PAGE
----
• Share
  • Email
  • Embed
  • Like
  • Save
  • Private Content
AOS Lab 1: Hello, Linux!

AOS Lab 1: Hello, Linux!






Total Views
Views on SlideShare
Embed Views



0 Embeds 0

No embeds



Upload Details

Uploaded via as Adobe PDF

Usage Rights

© All Rights Reserved

Report content

Flagged as inappropriate Flag as inappropriate
Flag as inappropriate

Select your reason for flagging this presentation as inappropriate.

  • Full Name Full Name Comment goes here.
    Are you sure you want to
    Your message goes here
Post Comment
Edit your comment

    AOS Lab 1: Hello, Linux! AOS Lab 1: Hello, Linux! Presentation Transcript

    • Lab 1: Hello, Linux! Advanced Operating Systems Zubair Nabi zubair.nabi@itu.edu.pk January 23, 2013
    • Unix • Multi-task, multi-user OS out of Bell Labs in 19691 • Initially in Assembly but later in C (1973)2 • Code recycling! • Ken Thompson, Dennis Ritchie, Brian Kernighan, Douglas McIlroy, Michael Lesk and Joe Ossanna • Branched into BSD (FreeBSD, NetBSD, etc.) 1 2 http://www.youtube.com/watch?v=tc4ROCJYbm0 Dennis M. Ritchie and Ken Thompson. 1974. The UNIX time-sharing system. Commun. ACM 17, 7 (July 1974), 365-375. DOI=10.1145/361011.361061
    • Linux • Linux (circa 1991) is a Unix-clone under FOSS • Comes in many flavours/distributions (distros): Linux kernel3 + GUI (optional) + application/software suite • bash (shell) + GCC + GDB + coreutils • 600+ distros • Popular ones: Ubuntu, Fedora, Debian, Gentoo, SUSE, etc. • Now being used atop desktops, servers, and mobile/embedded systems Linus Torvalds: comp.os.minix mailing list (1991-08-25) I’m doing a (free) operating system (just a hobby, won’t be big and professional like gnu) for 386(486) AT clones. 3 http://www.kernel.org/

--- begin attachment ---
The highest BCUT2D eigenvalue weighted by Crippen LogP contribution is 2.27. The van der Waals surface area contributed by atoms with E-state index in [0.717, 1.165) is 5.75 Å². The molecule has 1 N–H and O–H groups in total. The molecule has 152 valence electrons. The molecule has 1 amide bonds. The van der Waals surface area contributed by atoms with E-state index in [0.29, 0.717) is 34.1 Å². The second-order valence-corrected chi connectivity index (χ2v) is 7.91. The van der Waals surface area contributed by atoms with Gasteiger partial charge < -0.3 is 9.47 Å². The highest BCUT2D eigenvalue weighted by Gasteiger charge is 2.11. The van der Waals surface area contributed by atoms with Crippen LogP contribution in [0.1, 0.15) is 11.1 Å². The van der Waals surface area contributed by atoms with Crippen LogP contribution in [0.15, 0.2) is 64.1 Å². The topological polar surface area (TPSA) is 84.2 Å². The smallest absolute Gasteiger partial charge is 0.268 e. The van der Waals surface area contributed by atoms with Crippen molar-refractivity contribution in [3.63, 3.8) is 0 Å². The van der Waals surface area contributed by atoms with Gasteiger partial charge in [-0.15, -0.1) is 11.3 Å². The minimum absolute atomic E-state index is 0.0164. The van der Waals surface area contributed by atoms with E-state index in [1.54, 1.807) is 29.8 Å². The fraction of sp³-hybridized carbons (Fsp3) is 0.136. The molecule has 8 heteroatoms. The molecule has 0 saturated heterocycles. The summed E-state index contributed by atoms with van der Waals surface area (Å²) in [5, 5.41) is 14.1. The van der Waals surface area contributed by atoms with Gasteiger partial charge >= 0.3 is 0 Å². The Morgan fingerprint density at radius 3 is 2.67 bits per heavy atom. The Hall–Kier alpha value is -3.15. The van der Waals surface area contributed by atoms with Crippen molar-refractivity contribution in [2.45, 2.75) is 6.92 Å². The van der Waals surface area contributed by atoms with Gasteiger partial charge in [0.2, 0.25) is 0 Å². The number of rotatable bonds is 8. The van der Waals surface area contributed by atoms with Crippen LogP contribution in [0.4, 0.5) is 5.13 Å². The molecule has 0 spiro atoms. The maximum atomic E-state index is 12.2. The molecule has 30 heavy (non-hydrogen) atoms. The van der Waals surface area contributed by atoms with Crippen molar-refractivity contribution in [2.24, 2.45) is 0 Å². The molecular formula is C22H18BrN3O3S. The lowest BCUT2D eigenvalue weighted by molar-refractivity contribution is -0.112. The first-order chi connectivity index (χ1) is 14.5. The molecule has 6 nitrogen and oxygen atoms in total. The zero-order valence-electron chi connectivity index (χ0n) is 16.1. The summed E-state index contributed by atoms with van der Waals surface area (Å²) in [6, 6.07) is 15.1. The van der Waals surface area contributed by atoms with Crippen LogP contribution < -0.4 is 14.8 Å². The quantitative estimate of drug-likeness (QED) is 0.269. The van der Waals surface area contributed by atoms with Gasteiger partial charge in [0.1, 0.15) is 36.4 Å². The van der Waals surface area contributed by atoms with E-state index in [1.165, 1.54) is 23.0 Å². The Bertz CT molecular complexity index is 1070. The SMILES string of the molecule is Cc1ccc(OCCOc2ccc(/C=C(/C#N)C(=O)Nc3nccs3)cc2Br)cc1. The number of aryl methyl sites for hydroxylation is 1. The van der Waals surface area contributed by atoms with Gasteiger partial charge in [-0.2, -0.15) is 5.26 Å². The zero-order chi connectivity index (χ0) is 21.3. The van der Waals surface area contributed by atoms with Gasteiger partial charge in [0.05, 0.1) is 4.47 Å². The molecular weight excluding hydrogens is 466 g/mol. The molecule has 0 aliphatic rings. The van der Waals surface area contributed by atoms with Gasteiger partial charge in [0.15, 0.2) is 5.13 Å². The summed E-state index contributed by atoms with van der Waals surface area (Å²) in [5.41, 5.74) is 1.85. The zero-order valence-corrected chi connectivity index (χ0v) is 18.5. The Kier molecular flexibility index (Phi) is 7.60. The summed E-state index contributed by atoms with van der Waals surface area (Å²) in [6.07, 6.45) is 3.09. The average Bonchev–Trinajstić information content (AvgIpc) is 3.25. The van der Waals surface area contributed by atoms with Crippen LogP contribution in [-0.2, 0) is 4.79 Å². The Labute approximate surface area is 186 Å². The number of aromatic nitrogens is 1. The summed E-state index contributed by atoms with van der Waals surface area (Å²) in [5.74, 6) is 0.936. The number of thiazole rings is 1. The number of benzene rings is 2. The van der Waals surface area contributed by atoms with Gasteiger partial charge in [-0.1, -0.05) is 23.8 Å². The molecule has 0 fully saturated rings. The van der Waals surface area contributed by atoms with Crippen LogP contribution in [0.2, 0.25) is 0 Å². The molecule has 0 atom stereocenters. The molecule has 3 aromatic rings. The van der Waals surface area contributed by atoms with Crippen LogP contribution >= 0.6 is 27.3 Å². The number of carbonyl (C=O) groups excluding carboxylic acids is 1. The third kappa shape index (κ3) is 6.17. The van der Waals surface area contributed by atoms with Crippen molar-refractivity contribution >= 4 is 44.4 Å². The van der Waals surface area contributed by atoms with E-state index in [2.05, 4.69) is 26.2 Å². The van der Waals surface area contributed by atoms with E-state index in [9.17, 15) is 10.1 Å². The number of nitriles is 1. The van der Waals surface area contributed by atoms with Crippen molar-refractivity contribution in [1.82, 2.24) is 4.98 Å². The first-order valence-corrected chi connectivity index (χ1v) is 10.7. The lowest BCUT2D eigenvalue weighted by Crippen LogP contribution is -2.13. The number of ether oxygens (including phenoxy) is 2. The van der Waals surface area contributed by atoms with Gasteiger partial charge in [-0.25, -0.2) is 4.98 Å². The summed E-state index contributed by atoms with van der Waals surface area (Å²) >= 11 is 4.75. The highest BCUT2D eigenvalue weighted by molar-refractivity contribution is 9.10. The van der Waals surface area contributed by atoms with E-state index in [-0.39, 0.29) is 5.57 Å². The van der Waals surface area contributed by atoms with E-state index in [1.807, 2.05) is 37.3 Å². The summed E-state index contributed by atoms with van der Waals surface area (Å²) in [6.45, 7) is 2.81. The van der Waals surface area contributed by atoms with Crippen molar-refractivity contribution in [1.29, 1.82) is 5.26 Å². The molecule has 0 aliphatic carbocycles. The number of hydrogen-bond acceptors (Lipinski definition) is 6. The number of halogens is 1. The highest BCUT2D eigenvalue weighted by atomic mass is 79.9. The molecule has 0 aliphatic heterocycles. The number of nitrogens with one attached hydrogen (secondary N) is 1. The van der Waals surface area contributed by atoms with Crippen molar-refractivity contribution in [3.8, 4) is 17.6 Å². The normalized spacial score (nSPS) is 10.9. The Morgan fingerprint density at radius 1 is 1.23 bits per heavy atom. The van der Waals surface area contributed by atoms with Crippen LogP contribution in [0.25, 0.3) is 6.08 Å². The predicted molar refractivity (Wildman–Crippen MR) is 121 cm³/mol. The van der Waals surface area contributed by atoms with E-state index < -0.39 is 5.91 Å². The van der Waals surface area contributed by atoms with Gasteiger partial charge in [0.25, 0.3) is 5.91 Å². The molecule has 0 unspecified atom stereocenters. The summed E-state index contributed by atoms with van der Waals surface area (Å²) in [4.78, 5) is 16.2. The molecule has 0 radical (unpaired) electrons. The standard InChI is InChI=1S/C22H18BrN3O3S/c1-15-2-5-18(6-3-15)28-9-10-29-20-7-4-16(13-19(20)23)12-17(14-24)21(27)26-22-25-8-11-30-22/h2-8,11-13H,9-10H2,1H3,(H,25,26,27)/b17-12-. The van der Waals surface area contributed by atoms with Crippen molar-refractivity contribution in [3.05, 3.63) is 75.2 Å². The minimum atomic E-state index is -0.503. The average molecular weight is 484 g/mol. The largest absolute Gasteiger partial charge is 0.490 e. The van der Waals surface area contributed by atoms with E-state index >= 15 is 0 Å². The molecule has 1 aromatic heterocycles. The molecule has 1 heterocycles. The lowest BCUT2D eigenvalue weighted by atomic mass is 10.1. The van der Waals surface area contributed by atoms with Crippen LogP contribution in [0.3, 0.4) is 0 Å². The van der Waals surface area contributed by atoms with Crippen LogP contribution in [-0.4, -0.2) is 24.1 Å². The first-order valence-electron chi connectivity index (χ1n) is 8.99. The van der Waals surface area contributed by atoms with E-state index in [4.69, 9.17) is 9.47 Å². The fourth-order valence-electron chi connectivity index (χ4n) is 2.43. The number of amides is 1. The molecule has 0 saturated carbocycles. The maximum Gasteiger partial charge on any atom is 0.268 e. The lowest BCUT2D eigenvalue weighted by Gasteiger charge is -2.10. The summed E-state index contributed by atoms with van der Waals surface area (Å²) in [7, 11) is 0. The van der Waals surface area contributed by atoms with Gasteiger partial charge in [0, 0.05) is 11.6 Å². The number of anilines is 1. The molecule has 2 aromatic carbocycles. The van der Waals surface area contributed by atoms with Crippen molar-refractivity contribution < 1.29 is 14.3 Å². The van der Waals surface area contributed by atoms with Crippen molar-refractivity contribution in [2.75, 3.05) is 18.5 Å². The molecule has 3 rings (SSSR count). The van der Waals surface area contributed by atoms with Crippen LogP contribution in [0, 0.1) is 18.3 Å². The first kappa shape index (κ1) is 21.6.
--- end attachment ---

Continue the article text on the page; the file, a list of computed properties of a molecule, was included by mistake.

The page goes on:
• Ubuntu • Built on top of Debian and developed/distributed by Canonical Ltd. • Most popular desktop/laptop distribution • Applications: LibreOffice, Firefox (web browser), Thunderbird (email/chat/news), Empathy (IM/VoIP), etc. • Variants: Ubuntu Deskop, Ubuntu Server, Ubuntu for Phones, etc.
    • Linux guide(s) • Introduction to Linux: A Hands on Guide; Achtelt Garrels; CreateSpace Independent Publishing Platform Available online: http://www.tldp.org/LDP/intro-linux/html/
    • Common commands Command ls cd file cat pwd man logout/exit Description List the contents of a directory Change directory (jump across the filesystem tree) Display file type Send file contents to standard output Display current working directory Display manual page Close the current session
    • Files Everything is a file On a UNIX system, everything is a file; if something is not a file, it is a process. Type Regular (-) Directory (d) Special (c) Links (l) Domain sockets (s) Named pipes (p) Block device files (b) Description Ordinary files To list other files Used for input/output Pointers to other files IPC through TCP/IP-like sockets IPC enablers To represent block devices